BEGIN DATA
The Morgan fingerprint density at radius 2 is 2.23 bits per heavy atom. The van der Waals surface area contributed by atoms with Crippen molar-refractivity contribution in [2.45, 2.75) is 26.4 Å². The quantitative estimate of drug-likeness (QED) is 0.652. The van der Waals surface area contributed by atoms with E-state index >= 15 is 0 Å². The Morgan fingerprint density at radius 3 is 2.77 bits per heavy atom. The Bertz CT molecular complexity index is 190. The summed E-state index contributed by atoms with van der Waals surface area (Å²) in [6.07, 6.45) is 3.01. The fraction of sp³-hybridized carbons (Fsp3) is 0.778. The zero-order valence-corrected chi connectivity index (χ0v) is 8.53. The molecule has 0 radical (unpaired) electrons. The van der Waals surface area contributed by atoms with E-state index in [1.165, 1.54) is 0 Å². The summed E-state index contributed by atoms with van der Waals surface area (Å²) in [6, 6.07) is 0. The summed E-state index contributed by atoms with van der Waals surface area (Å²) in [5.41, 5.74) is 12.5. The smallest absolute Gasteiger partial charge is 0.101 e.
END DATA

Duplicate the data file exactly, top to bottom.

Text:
The Morgan fingerprint density at radius 2 is 2.23 bits per heavy atom. The van der Waals surface area contributed by atoms with Crippen molar-refractivity contribution in [2.45, 2.75) is 26.4 Å². The quantitative estimate of drug-likeness (QED) is 0.652. The van der Waals surface area contributed by atoms with E-state index >= 15 is 0 Å². The Morgan fingerprint density at radius 3 is 2.77 bits per heavy atom. The Bertz CT molecular complexity index is 190. The summed E-state index contributed by atoms with van der Waals surface area (Å²) in [6.07, 6.45) is 3.01. The fraction of sp³-hybridized carbons (Fsp3) is 0.778. The zero-order valence-corrected chi connectivity index (χ0v) is 8.53. The molecule has 0 radical (unpaired) electrons. The van der Waals surface area contributed by atoms with E-state index in [1.165, 1.54) is 0 Å². The summed E-state index contributed by atoms with van der Waals surface area (Å²) in [6, 6.07) is 0. The summed E-state index contributed by atoms with van der Waals surface area (Å²) in [5.41, 5.74) is 12.5. The smallest absolute Gasteiger partial charge is 0.101 e.